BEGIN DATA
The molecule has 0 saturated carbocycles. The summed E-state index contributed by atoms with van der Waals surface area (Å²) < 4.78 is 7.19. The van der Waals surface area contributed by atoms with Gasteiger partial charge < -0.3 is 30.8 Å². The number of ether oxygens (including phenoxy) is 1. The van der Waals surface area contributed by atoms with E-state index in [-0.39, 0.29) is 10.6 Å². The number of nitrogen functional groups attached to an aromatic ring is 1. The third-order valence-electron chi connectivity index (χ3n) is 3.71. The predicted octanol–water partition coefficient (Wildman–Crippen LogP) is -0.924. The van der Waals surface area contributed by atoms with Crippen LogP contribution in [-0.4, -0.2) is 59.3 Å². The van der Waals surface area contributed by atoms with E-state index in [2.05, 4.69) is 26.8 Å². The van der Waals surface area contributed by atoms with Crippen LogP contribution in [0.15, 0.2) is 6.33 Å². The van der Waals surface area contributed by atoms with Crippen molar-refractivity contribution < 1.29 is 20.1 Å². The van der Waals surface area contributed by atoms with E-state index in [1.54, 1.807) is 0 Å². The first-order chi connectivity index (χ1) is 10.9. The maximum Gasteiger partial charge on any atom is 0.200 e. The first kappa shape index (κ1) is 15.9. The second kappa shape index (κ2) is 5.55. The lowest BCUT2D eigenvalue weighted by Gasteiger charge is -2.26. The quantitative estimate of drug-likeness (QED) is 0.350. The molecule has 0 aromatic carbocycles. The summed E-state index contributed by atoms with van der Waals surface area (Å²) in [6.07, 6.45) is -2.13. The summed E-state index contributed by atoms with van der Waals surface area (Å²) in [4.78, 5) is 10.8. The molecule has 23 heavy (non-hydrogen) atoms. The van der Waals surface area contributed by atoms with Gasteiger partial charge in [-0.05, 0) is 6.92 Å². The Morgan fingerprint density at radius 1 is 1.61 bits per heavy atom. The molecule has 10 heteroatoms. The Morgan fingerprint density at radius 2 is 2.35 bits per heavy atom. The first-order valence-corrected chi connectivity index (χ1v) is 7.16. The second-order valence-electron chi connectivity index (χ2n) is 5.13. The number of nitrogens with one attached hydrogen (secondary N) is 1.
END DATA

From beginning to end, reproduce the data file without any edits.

The molecule has 0 saturated carbocycles. The summed E-state index contributed by atoms with van der Waals surface area (Å²) < 4.78 is 7.19. The van der Waals surface area contributed by atoms with Gasteiger partial charge < -0.3 is 30.8 Å². The number of ether oxygens (including phenoxy) is 1. The van der Waals surface area contributed by atoms with E-state index in [-0.39, 0.29) is 10.6 Å². The number of nitrogen functional groups attached to an aromatic ring is 1. The third-order valence-electron chi connectivity index (χ3n) is 3.71. The predicted octanol–water partition coefficient (Wildman–Crippen LogP) is -0.924. The van der Waals surface area contributed by atoms with Crippen LogP contribution in [-0.4, -0.2) is 59.3 Å². The van der Waals surface area contributed by atoms with E-state index in [2.05, 4.69) is 26.8 Å². The van der Waals surface area contributed by atoms with Crippen LogP contribution in [0.15, 0.2) is 6.33 Å². The van der Waals surface area contributed by atoms with Crippen molar-refractivity contribution < 1.29 is 20.1 Å². The van der Waals surface area contributed by atoms with E-state index in [1.54, 1.807) is 0 Å². The first-order chi connectivity index (χ1) is 10.9. The maximum Gasteiger partial charge on any atom is 0.200 e. The first kappa shape index (κ1) is 15.9. The second kappa shape index (κ2) is 5.55. The lowest BCUT2D eigenvalue weighted by Gasteiger charge is -2.26. The quantitative estimate of drug-likeness (QED) is 0.350. The molecule has 0 aromatic carbocycles. The summed E-state index contributed by atoms with van der Waals surface area (Å²) in [6.07, 6.45) is -2.13. The summed E-state index contributed by atoms with van der Waals surface area (Å²) in [4.78, 5) is 10.8. The molecule has 23 heavy (non-hydrogen) atoms. The van der Waals surface area contributed by atoms with Gasteiger partial charge in [-0.05, 0) is 6.92 Å². The Morgan fingerprint density at radius 1 is 1.61 bits per heavy atom. The molecule has 10 heteroatoms. The Morgan fingerprint density at radius 2 is 2.35 bits per heavy atom. The first-order valence-corrected chi connectivity index (χ1v) is 7.16. The second-order valence-electron chi connectivity index (χ2n) is 5.13. The number of nitrogens with one attached hydrogen (secondary N) is 1.